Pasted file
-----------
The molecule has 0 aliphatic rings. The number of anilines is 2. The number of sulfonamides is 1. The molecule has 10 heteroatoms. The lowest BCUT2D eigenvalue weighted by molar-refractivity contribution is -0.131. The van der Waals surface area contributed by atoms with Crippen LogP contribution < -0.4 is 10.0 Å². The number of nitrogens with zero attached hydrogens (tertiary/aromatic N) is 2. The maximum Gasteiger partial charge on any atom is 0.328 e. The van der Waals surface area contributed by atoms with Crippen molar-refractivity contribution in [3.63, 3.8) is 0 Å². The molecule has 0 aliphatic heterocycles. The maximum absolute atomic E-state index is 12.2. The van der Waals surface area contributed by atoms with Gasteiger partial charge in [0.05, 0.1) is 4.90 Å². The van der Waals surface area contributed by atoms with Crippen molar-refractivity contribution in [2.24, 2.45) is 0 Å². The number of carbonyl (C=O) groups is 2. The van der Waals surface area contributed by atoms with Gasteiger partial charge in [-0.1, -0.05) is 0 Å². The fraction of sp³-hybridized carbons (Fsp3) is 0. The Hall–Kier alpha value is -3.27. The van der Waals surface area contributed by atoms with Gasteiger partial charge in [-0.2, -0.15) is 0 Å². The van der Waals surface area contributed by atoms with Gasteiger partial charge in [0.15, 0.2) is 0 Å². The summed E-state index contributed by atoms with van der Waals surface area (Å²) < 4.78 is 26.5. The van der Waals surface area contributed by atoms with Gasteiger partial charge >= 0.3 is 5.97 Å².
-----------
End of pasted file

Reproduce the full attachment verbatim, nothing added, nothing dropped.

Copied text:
The molecule has 0 aliphatic rings. The number of anilines is 2. The number of sulfonamides is 1. The molecule has 10 heteroatoms. The lowest BCUT2D eigenvalue weighted by molar-refractivity contribution is -0.131. The van der Waals surface area contributed by atoms with Crippen LogP contribution < -0.4 is 10.0 Å². The number of nitrogens with zero attached hydrogens (tertiary/aromatic N) is 2. The maximum Gasteiger partial charge on any atom is 0.328 e. The van der Waals surface area contributed by atoms with Crippen molar-refractivity contribution in [3.63, 3.8) is 0 Å². The molecule has 0 aliphatic heterocycles. The maximum absolute atomic E-state index is 12.2. The van der Waals surface area contributed by atoms with Gasteiger partial charge in [0.05, 0.1) is 4.90 Å². The van der Waals surface area contributed by atoms with Crippen molar-refractivity contribution in [2.24, 2.45) is 0 Å². The number of carbonyl (C=O) groups is 2. The van der Waals surface area contributed by atoms with Gasteiger partial charge in [-0.1, -0.05) is 0 Å². The fraction of sp³-hybridized carbons (Fsp3) is 0. The Hall–Kier alpha value is -3.27. The van der Waals surface area contributed by atoms with Gasteiger partial charge in [-0.2, -0.15) is 0 Å². The van der Waals surface area contributed by atoms with Gasteiger partial charge in [0.15, 0.2) is 0 Å². The summed E-state index contributed by atoms with van der Waals surface area (Å²) < 4.78 is 26.5. The van der Waals surface area contributed by atoms with Gasteiger partial charge >= 0.3 is 5.97 Å².